Michael Milken, top University leaders celebrate opening of public health building

Faculty in the Milken Institute School of Public Health cut ribbons to officially open the school's new building on Washington Circle Thursday. Katie Causey | Hatchet Staff Photographer
Faculty in the Milken Institute School of Public Health and top administrators cut ribbons Thursday to open the new building on Washington Circle. Katie Causey | Hatchet Staff Photographer
Philanthropist Michael Milken joined GW’s top administrators and trustees to formally open the Milken Institute School of Public Health on Thursday, cutting thick, colorful ribbons in the atrium of the new building on Washington Circle.

About 100 faculty, administrators, donors and trustees filled the floors of the school’s new $75 million building to celebrate the opening of the luxurious space.

Michael and Lori Milken, the namesakes of the school, used gold scissors to cut the tape. It was their first time on campus since announcing that the Milken Institute and the Milken Family Foundation would donate a combined $50 million to the school to fund scholarships, faculty hires and research.

Michael Milken stressed in a speech that the school’s faculty should not leave public health problems like obesity and diabetes to students to solve. Milken is a survivor of prostate cancer and has donated millions of dollars to medical research at institutions across the nation.

“They’ll have plenty of other problems to worry about if we can solve the problems of health and medical research,” Milken said.

They visited more than 200 universities around the world before trustee Mark Shenkman convinced them that “the talent that was leading George Washington University was world class,” Milken said. Another $30 million of the three-part gift to name the school came from the Sumner M. Redstone Foundation. Media mogul Sumner Redstone, whose family owns Viacom, did not attend the event.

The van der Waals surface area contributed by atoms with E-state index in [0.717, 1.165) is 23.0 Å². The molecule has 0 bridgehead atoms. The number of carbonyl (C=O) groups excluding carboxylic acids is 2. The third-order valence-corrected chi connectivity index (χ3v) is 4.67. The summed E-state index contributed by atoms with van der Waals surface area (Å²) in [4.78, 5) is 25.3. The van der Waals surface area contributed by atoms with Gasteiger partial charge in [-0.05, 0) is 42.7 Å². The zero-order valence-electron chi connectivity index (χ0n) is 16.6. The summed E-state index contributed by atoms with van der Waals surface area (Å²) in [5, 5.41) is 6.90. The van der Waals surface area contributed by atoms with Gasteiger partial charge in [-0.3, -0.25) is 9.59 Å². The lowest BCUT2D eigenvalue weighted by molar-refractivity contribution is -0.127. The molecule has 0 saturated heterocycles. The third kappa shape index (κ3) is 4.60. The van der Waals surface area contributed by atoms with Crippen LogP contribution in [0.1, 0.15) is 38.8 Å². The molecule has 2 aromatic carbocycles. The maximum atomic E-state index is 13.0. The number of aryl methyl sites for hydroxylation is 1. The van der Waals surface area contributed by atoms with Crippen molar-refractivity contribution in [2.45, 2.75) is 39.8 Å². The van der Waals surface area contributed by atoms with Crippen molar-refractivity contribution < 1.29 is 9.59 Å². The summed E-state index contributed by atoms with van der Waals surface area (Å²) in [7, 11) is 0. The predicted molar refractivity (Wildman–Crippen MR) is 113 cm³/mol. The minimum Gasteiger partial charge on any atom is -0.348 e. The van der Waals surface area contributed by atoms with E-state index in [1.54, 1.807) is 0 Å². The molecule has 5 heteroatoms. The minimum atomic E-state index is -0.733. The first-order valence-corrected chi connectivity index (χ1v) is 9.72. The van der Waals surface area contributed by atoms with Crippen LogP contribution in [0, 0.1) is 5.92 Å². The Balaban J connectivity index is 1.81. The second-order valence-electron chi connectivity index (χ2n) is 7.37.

The seven-floor building houses two atriums and is surrounded by windows to let in natural light. University President Steven Knapp lauded the design for embodying “the values of public health,” pointing to the offices equipped with standing desks for faculty to use. The stairs are also more visible than the elevators to encourage people to walk, Knapp said.

Other attendees included the school’s former dean Richard Southby, as well as Rep. Chaka Fattah, D-Penn.

The building unites the school’s seven departments under one roof for the first time in its fourteen-year history. Dean Lynn Goldman has said she hopes that the building will encourage more research collaboration among faculty members.

Like Milken and Knapp, Goldman stressed that the new building encourages faculty to conduct more research and resolve public health crises.

“We’re leaving the next generation with a lot of serious problems to solve, and we also need to leave them with the knowledge and skills and capacity to do that,” she said.

Board of Trustees Chair Nelson Carbonell said he hadn’t anticipated how much the school would succeed when the University broke ground on the project two years ago.

“It’s an important event for the University because it brings together the community,” he said. “I’m pleased that we have the Milken Institute as our partner in this endeavor.”

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